Since glass paint isn’t like ordinary paint, you will need to perform some recommended surface preparation before painting to achieve the best results. Here are some tips to ensure that your glass paint project is a success.
Glass paint surface preparation
To complete proper surface preparation for a glass paint project, you’ll need rubbing alcohol, paper towels, latex gloves and fine-grit steel wool. We recommend #000 or #0000 gauge steel wool. You can buy a pack of disposable latex gloves (like the kind you see in a doctor’s office), in the paint section of a hardware store. You’ll also need ordinary paper towels. It’s a bit counterintuitive, but don’t use lint-free paper towels or shop towels – the ordinary store-brand paper towels you find in the grocery store will do just fine!
Put on your gloves and spray the surface to be painted with rubbing alcohol. Scrub it thoroughly with the steel wool. You may have to repeat this step if the glass you’re working with is dirty, dusty or has significant surface imperfections. Make sure you spray and scrub every inch of all surfaces you plan to paint!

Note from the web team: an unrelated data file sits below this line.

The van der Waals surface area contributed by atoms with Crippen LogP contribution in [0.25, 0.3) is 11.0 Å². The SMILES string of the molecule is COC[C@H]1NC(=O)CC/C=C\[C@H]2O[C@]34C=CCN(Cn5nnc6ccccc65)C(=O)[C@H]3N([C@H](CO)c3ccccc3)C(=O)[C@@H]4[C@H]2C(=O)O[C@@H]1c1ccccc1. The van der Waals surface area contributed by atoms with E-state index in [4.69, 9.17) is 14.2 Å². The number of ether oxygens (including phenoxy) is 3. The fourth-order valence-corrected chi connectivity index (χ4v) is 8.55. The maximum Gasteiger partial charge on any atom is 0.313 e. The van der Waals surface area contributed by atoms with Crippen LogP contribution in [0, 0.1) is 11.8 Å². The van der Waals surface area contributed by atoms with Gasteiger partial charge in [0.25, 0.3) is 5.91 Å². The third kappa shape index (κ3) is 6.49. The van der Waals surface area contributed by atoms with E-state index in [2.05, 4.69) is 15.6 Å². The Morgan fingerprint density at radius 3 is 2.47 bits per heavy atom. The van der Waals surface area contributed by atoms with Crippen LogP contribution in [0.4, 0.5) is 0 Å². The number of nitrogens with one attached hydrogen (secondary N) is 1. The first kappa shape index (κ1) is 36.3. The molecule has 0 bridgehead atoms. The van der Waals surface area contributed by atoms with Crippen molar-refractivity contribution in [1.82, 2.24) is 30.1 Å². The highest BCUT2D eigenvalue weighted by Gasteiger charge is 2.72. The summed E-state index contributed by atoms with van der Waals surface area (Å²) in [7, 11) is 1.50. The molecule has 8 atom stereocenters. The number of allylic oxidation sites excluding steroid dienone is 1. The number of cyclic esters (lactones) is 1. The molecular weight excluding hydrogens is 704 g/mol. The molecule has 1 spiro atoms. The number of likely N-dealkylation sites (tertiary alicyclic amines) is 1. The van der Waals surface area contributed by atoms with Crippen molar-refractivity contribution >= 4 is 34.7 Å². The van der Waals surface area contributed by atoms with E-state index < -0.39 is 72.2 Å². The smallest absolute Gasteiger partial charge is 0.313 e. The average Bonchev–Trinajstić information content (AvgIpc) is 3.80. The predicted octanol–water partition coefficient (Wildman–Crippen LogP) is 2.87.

Once you’ve completed this step, wipe the surface(s) to be painted with more rubbing alcohol and paper towels. Repeat this until the glass squeaks when you rub it. Once the glass is clean, do not handle it with your bare hands! Change out your latex gloves as needed to keep the glass clean. If you plan to coat more than one surface, prepare each surface separately to keep each one as clean as possible and do your surface preparation immediately before painting.
That’s it! Your surface is now ready to take its first coat of glass paint! Depending upon the size of the project and how you apply the paint, you may have to wait several hours between coats. The drying time for a single coat of glass paint will vary, based on the thickness of the coat you’ve applied and the humidity in the air. High humidity will significantly increase the drying time. Under ideal humidity conditions, glass paint will be dry to the touch in about 2.5 hours, and can be safely handled after about 4 hours. The paint will be fully cured in 24-48 hours when you’ve used the catalyst. If you have not used the gatalyst (which we do not recommend), the paint may take up to a full year to cure.
If you’d like more information about glass paint, or would like to purchase glass paint online, please visit our online store.